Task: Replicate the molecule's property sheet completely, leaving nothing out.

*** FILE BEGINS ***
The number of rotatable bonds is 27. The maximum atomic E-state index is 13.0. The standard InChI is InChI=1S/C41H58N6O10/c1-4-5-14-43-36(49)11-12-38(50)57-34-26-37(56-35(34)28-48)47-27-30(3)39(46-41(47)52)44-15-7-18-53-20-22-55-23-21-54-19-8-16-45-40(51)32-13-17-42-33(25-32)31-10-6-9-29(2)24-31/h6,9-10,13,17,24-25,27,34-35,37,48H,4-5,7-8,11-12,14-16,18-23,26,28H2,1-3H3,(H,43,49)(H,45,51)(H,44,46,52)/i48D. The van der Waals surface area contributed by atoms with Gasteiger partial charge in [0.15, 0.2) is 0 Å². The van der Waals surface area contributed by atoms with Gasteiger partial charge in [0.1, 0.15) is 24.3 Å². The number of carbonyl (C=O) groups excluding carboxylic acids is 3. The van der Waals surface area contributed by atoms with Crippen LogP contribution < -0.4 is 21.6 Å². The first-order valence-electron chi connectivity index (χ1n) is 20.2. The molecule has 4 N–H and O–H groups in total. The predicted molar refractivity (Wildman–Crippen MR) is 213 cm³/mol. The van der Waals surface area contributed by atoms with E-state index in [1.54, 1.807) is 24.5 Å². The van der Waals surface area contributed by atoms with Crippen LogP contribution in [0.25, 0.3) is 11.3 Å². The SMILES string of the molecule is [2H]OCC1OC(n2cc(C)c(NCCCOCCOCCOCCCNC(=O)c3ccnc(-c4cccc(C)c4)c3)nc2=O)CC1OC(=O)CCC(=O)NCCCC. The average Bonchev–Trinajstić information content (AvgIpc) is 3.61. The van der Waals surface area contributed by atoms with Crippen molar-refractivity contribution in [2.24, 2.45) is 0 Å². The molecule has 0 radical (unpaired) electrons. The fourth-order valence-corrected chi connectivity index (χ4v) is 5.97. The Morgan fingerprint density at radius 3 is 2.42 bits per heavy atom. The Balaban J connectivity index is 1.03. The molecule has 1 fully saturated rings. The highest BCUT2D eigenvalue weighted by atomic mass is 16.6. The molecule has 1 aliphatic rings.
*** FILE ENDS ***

The number of rotatable bonds is 27. The maximum atomic E-state index is 13.0. The standard InChI is InChI=1S/C41H58N6O10/c1-4-5-14-43-36(49)11-12-38(50)57-34-26-37(56-35(34)28-48)47-27-30(3)39(46-41(47)52)44-15-7-18-53-20-22-55-23-21-54-19-8-16-45-40(51)32-13-17-42-33(25-32)31-10-6-9-29(2)24-31/h6,9-10,13,17,24-25,27,34-35,37,48H,4-5,7-8,11-12,14-16,18-23,26,28H2,1-3H3,(H,43,49)(H,45,51)(H,44,46,52)/i48D. The van der Waals surface area contributed by atoms with Gasteiger partial charge in [0.15, 0.2) is 0 Å². The van der Waals surface area contributed by atoms with Gasteiger partial charge in [0.1, 0.15) is 24.3 Å². The number of carbonyl (C=O) groups excluding carboxylic acids is 3. The van der Waals surface area contributed by atoms with Crippen LogP contribution < -0.4 is 21.6 Å². The first-order valence-electron chi connectivity index (χ1n) is 20.2. The molecule has 4 N–H and O–H groups in total. The predicted molar refractivity (Wildman–Crippen MR) is 213 cm³/mol. The van der Waals surface area contributed by atoms with E-state index in [1.54, 1.807) is 24.5 Å². The van der Waals surface area contributed by atoms with Crippen LogP contribution in [0.25, 0.3) is 11.3 Å². The SMILES string of the molecule is [2H]OCC1OC(n2cc(C)c(NCCCOCCOCCOCCCNC(=O)c3ccnc(-c4cccc(C)c4)c3)nc2=O)CC1OC(=O)CCC(=O)NCCCC. The average Bonchev–Trinajstić information content (AvgIpc) is 3.61. The van der Waals surface area contributed by atoms with Crippen molar-refractivity contribution in [2.24, 2.45) is 0 Å². The molecule has 0 radical (unpaired) electrons. The fourth-order valence-corrected chi connectivity index (χ4v) is 5.97. The Morgan fingerprint density at radius 3 is 2.42 bits per heavy atom. The Balaban J connectivity index is 1.03. The molecule has 1 fully saturated rings. The highest BCUT2D eigenvalue weighted by atomic mass is 16.6. The molecule has 1 aliphatic rings.